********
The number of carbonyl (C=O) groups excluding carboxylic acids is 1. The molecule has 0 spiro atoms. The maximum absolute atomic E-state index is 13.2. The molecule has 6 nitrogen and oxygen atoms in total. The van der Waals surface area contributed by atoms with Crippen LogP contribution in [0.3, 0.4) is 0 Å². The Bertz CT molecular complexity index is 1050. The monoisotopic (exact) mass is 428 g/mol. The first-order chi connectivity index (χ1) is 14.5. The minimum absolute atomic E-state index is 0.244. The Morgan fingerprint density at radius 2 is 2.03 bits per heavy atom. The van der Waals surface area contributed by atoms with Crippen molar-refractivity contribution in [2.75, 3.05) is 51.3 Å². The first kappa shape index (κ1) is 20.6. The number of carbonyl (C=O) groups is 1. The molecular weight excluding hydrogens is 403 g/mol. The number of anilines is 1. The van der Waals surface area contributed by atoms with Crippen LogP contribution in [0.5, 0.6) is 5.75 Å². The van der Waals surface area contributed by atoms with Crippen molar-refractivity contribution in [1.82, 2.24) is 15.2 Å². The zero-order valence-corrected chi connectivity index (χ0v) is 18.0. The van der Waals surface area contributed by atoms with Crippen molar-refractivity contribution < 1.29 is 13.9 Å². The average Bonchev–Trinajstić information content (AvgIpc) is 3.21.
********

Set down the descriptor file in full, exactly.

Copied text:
The number of carbonyl (C=O) groups excluding carboxylic acids is 1. The molecule has 0 spiro atoms. The maximum absolute atomic E-state index is 13.2. The molecule has 6 nitrogen and oxygen atoms in total. The van der Waals surface area contributed by atoms with Crippen LogP contribution in [0.3, 0.4) is 0 Å². The Bertz CT molecular complexity index is 1050. The monoisotopic (exact) mass is 428 g/mol. The first-order chi connectivity index (χ1) is 14.5. The minimum absolute atomic E-state index is 0.244. The Morgan fingerprint density at radius 2 is 2.03 bits per heavy atom. The van der Waals surface area contributed by atoms with Crippen molar-refractivity contribution in [2.75, 3.05) is 51.3 Å². The first kappa shape index (κ1) is 20.6. The number of carbonyl (C=O) groups is 1. The molecular weight excluding hydrogens is 403 g/mol. The number of anilines is 1. The van der Waals surface area contributed by atoms with Crippen LogP contribution in [0.5, 0.6) is 5.75 Å². The van der Waals surface area contributed by atoms with Crippen molar-refractivity contribution in [1.82, 2.24) is 15.2 Å². The zero-order valence-corrected chi connectivity index (χ0v) is 18.0. The van der Waals surface area contributed by atoms with Crippen molar-refractivity contribution < 1.29 is 13.9 Å². The average Bonchev–Trinajstić information content (AvgIpc) is 3.21.